The red fox & great grey owl.
Southwest Montana’s snowy winters are great for humans who love being outdoors, but they can be brutal for animals simply trying to survive. Some species get by living under the snow, and some species stay alive by hunting those invisible critters—generally by digging, burrowing, or following critter-created tunnels.
Two skillful predators, the red fox and great grey owl, use an astonishing method to catch small rodents that are hidden beneath the snow. They execute aerial dives, plunging headfirst deep into snow with pinpoint accuracy, and often coming up with a meal. So, how the heck do they do it?
The ability of the red fox to plunge-hunt is linked to its phenomenally acute hearing. Biologists believe that it can pick up the faint rustling of a vole or mouse under snow at a distance of up to 25 feet. In addition to its acute hearing, this cat-like predator uses stealth, agility, and a tail that can be adjusted in mid-flight to correct the trajectory of an aerial dive.
But there appears to be another reason that the red fox can successfully target rodents hidden under snow. Studies of European fox populations revealed that this predator most likely uses the Earth’s magnetic field to pinpoint the location of invisible prey. Various birds, amphibians, and other creatures rely on magneto-sensitivity for directional migration or communication, but the red fox is evidently the first animal using it to hunt.
Does that come with fries?
Researchers asked observers to record the direction foxes faced when they were seen snow diving. It turned out that they pointed northeast most of the time, and that they also had a much higher hunting success rate when facing this direction.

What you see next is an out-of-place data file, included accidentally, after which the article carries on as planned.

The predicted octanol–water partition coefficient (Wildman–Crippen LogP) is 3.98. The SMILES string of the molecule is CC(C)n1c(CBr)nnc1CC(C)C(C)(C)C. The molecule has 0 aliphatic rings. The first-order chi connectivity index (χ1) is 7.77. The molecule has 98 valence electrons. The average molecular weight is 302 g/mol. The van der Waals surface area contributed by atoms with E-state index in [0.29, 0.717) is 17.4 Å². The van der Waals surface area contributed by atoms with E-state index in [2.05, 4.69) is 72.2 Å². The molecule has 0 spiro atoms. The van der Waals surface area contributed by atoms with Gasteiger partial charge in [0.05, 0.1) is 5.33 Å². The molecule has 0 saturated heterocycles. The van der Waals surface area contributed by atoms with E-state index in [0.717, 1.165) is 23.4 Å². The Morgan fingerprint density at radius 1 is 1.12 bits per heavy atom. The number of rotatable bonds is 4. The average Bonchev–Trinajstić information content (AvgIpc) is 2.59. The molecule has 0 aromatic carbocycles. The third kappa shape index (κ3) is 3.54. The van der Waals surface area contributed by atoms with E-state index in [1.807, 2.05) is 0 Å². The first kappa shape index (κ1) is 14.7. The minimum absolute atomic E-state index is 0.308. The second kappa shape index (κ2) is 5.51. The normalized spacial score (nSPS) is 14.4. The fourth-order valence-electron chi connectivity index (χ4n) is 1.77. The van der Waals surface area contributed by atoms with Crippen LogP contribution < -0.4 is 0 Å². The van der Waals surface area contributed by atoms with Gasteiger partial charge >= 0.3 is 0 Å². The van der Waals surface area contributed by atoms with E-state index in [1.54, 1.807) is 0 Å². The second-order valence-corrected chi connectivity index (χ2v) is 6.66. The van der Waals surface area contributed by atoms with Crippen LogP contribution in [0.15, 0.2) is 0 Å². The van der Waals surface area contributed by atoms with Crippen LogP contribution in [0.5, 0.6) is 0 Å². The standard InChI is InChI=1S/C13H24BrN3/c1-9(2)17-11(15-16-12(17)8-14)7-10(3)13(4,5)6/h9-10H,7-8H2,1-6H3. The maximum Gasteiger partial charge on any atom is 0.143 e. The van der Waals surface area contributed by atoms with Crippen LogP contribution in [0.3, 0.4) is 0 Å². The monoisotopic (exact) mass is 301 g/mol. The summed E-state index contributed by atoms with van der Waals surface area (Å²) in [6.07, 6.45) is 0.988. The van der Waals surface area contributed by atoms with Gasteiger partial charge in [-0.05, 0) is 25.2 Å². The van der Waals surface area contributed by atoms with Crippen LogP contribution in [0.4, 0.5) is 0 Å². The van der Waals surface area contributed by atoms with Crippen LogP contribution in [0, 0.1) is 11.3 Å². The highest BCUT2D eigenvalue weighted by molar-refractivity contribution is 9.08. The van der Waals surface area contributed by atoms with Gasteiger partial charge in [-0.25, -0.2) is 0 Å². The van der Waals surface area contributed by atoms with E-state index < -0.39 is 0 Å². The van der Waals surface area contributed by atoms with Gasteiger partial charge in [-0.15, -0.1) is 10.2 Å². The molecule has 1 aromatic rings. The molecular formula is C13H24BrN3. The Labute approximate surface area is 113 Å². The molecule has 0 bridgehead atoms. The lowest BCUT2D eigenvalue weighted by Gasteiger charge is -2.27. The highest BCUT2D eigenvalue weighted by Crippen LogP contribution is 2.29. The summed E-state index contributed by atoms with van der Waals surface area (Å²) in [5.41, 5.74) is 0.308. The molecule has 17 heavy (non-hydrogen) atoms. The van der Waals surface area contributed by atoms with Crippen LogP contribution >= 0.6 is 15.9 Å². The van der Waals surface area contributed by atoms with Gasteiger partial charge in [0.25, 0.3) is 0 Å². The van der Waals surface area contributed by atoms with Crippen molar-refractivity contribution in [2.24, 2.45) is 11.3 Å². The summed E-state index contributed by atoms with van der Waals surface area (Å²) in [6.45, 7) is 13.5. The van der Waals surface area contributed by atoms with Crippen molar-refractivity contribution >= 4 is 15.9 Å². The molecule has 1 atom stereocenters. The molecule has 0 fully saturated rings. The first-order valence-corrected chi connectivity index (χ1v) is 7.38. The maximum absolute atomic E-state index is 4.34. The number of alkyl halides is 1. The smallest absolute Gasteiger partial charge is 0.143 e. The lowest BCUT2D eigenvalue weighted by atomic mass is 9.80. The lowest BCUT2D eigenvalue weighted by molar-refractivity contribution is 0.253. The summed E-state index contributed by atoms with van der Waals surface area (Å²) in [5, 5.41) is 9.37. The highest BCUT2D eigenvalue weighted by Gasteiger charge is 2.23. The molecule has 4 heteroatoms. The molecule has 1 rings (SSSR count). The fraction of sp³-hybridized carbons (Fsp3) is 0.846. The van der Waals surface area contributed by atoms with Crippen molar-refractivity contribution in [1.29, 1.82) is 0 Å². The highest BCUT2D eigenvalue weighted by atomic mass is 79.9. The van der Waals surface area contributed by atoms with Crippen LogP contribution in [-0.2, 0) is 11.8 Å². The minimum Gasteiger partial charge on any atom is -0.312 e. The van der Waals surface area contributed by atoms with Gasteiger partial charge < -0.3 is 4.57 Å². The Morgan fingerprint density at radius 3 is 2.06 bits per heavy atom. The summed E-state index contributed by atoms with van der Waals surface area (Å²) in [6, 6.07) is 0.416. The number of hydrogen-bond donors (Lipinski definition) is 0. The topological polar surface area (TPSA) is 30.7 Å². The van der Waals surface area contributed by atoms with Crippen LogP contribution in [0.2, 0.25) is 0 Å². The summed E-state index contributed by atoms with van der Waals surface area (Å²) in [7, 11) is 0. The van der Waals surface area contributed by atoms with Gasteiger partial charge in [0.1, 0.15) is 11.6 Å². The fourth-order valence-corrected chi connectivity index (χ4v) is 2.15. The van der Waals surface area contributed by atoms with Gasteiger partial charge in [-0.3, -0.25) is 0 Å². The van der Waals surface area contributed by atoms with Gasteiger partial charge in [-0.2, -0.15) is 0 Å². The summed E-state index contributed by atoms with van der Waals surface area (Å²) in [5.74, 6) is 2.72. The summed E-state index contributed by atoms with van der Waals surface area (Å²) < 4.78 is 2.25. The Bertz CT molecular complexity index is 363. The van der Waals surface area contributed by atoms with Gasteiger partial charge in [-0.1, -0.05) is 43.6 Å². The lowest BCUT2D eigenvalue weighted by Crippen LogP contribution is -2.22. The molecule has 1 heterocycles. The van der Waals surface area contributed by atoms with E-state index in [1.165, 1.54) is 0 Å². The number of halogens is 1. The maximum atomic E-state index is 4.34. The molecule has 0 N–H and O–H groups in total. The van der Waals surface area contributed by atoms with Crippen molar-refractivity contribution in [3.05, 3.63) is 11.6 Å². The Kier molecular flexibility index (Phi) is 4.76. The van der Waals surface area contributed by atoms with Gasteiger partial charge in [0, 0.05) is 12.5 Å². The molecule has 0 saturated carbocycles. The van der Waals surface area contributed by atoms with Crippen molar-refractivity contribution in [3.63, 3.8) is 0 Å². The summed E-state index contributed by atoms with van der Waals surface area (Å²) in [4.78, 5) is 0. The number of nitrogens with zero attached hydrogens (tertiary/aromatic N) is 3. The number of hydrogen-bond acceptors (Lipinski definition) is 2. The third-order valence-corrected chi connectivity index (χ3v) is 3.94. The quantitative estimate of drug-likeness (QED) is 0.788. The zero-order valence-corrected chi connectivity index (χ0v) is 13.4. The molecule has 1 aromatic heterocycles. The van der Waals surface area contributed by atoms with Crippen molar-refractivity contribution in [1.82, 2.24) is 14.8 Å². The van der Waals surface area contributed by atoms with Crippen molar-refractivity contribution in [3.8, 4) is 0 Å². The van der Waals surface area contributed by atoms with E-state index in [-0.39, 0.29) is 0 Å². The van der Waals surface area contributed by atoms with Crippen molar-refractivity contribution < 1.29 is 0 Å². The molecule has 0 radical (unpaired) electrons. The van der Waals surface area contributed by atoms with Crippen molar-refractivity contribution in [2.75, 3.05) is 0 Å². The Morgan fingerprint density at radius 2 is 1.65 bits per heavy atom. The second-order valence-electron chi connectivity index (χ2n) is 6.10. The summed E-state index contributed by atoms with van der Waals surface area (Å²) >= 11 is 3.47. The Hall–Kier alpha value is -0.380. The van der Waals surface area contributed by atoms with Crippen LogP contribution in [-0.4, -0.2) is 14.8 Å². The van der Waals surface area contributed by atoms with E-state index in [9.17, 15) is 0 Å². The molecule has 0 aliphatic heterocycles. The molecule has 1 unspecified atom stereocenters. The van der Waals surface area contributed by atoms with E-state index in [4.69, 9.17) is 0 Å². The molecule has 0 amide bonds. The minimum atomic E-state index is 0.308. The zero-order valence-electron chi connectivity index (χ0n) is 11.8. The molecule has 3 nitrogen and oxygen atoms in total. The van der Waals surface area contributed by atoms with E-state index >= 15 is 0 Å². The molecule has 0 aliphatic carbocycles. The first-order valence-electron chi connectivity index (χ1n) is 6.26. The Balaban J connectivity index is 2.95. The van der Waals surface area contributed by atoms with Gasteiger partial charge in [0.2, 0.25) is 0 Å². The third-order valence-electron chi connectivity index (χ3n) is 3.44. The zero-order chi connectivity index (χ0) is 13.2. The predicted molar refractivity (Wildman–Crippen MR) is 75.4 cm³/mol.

How does this work? The red fox has magneto-receptive cells in the retinas of its eyes. Humans also have a magnetic-sensitive chemical in our eyes, although scientists haven’t found evidence that that we have a sixth sense involving the Earth’s magnetic field. In the case of the fox, little is known for sure, but the Earth’s magnetic field may serve as a kind of rangefinder for the distance from the predator to its hidden prey.
In the northern hemisphere, the magnetic field tilts downward at an angle of roughly 60 degrees. One theory is that when the red fox—a northern hemisphere species—hears a tiny rustling under snow and creeps forward, it’s seeking the spot where the angle of the sound that reaches its ears matches the slope of the Earth’s magnetic field. At that spot, the prey is a fixed jump distance away from the hungry fox.
Like the red fox, the great grey owl is famous for its skills as a diver—a hunting strategy that is displayed only occasionally by other owls. The size and power of this huge owl, the largest (although not the heaviest) in North America, are assets when it comes to crashing through snow a foot or more deep, that is often topped with a crust of ice. And unlike the fox, which grabs victims with its teeth, the great grey owl uses a pair of formidable talons to lock onto the small rodents that are the mainstay of its diet.
Like the red fox, the owl relies on silence while hunting—it accomplishes eerily silent flight with specially shaped wing feathers that prevent prey from hearing its approach, and at the same time, enable the owl to hear its prey. But unlike the red fox, the great grey owl doesn’t appear to use the Earth’s magnetic field to boost its success in snow diving, and it also doesn’t use echo-location (as bats do, for example), which involves emitting sounds.
Dinner to go.
The great grey owl does, however, have another asset that boosts hunting success—it has what amounts to a highly functional satellite dish built into its large face. A circle of stiff, short feathers frames the elliptically-shaped face, and the result is a system that collects and concentrates sound on the owl’s ears. The ears are not lined up symmetrically like those of most animals; the owl hears a rodent under snow, turns its head to the sound, and tilts its face at different angles to determine the exact location of the prey.
If you have the good fortune to see a great grey owl swooping down on its hidden prey, you’ll notice that even as the bird makes a turn, it keeps its face continuously turned toward the target. When the great grey makes a vertical dive, it sometimes strikes the surface of the snow headfirst with those powerful talons crashing through immediately after. At other times, the bird raises its head a split-second before hitting the snow, and plunges its talons in first to grab the prey.